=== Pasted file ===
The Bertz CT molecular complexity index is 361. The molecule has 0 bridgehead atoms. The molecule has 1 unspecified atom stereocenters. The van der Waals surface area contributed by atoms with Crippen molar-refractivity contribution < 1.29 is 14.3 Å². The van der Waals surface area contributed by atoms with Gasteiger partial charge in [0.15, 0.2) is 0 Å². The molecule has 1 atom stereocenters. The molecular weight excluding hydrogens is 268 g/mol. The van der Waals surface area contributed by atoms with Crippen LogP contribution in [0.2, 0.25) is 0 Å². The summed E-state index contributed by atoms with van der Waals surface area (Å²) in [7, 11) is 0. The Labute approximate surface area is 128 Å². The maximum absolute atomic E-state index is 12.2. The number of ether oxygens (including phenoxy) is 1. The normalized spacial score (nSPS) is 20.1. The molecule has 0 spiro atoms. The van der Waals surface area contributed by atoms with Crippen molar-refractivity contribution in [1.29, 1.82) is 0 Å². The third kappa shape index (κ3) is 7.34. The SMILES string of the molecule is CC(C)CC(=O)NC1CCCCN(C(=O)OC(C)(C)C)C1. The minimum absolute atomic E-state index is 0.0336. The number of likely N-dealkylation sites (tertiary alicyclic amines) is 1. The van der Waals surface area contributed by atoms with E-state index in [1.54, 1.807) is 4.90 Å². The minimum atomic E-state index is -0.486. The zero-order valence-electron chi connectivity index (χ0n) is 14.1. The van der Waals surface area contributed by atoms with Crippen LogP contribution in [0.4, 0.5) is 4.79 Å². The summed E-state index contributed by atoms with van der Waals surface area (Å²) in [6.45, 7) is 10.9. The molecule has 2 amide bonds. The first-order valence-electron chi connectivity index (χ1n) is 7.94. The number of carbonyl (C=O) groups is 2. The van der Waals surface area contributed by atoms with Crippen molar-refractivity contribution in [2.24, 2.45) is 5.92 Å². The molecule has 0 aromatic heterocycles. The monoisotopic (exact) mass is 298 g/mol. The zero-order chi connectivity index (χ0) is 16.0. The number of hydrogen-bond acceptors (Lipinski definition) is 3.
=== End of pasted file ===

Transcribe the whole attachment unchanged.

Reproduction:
The Bertz CT molecular complexity index is 361. The molecule has 0 bridgehead atoms. The molecule has 1 unspecified atom stereocenters. The van der Waals surface area contributed by atoms with Crippen molar-refractivity contribution < 1.29 is 14.3 Å². The van der Waals surface area contributed by atoms with Gasteiger partial charge in [0.15, 0.2) is 0 Å². The molecule has 1 atom stereocenters. The molecular weight excluding hydrogens is 268 g/mol. The van der Waals surface area contributed by atoms with Crippen LogP contribution in [0.2, 0.25) is 0 Å². The summed E-state index contributed by atoms with van der Waals surface area (Å²) in [7, 11) is 0. The Labute approximate surface area is 128 Å². The maximum absolute atomic E-state index is 12.2. The number of ether oxygens (including phenoxy) is 1. The normalized spacial score (nSPS) is 20.1. The molecule has 0 spiro atoms. The van der Waals surface area contributed by atoms with Crippen molar-refractivity contribution in [1.29, 1.82) is 0 Å². The third kappa shape index (κ3) is 7.34. The SMILES string of the molecule is CC(C)CC(=O)NC1CCCCN(C(=O)OC(C)(C)C)C1. The minimum absolute atomic E-state index is 0.0336. The number of likely N-dealkylation sites (tertiary alicyclic amines) is 1. The van der Waals surface area contributed by atoms with E-state index in [1.54, 1.807) is 4.90 Å². The minimum atomic E-state index is -0.486. The zero-order valence-electron chi connectivity index (χ0n) is 14.1. The van der Waals surface area contributed by atoms with Crippen LogP contribution in [0.4, 0.5) is 4.79 Å². The summed E-state index contributed by atoms with van der Waals surface area (Å²) in [6.45, 7) is 10.9. The molecule has 2 amide bonds. The first-order valence-electron chi connectivity index (χ1n) is 7.94. The number of carbonyl (C=O) groups is 2. The van der Waals surface area contributed by atoms with Crippen molar-refractivity contribution in [2.24, 2.45) is 5.92 Å². The molecule has 0 aromatic heterocycles. The monoisotopic (exact) mass is 298 g/mol. The zero-order chi connectivity index (χ0) is 16.0. The number of hydrogen-bond acceptors (Lipinski definition) is 3.